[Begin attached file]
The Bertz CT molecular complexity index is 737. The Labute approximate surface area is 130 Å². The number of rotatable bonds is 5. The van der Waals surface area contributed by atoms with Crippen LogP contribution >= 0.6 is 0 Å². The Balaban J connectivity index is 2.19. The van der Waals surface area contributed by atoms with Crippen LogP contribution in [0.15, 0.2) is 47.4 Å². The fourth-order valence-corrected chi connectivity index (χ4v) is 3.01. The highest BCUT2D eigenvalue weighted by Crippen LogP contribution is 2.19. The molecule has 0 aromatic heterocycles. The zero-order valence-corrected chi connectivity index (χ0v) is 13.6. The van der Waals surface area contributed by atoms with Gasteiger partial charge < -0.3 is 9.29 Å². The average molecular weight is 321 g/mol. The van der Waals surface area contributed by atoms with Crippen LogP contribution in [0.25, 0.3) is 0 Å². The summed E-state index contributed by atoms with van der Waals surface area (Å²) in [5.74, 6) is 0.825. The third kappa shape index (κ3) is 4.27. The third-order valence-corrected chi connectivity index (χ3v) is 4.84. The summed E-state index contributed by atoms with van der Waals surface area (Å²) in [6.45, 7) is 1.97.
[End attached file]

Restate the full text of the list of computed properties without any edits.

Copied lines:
The Bertz CT molecular complexity index is 737. The Labute approximate surface area is 130 Å². The number of rotatable bonds is 5. The van der Waals surface area contributed by atoms with Crippen LogP contribution >= 0.6 is 0 Å². The Balaban J connectivity index is 2.19. The van der Waals surface area contributed by atoms with Crippen LogP contribution in [0.15, 0.2) is 47.4 Å². The fourth-order valence-corrected chi connectivity index (χ4v) is 3.01. The highest BCUT2D eigenvalue weighted by Crippen LogP contribution is 2.19. The molecule has 0 aromatic heterocycles. The zero-order valence-corrected chi connectivity index (χ0v) is 13.6. The van der Waals surface area contributed by atoms with Gasteiger partial charge < -0.3 is 9.29 Å². The average molecular weight is 321 g/mol. The van der Waals surface area contributed by atoms with Crippen LogP contribution in [0.25, 0.3) is 0 Å². The summed E-state index contributed by atoms with van der Waals surface area (Å²) in [5.74, 6) is 0.825. The third kappa shape index (κ3) is 4.27. The third-order valence-corrected chi connectivity index (χ3v) is 4.84. The summed E-state index contributed by atoms with van der Waals surface area (Å²) in [6.45, 7) is 1.97.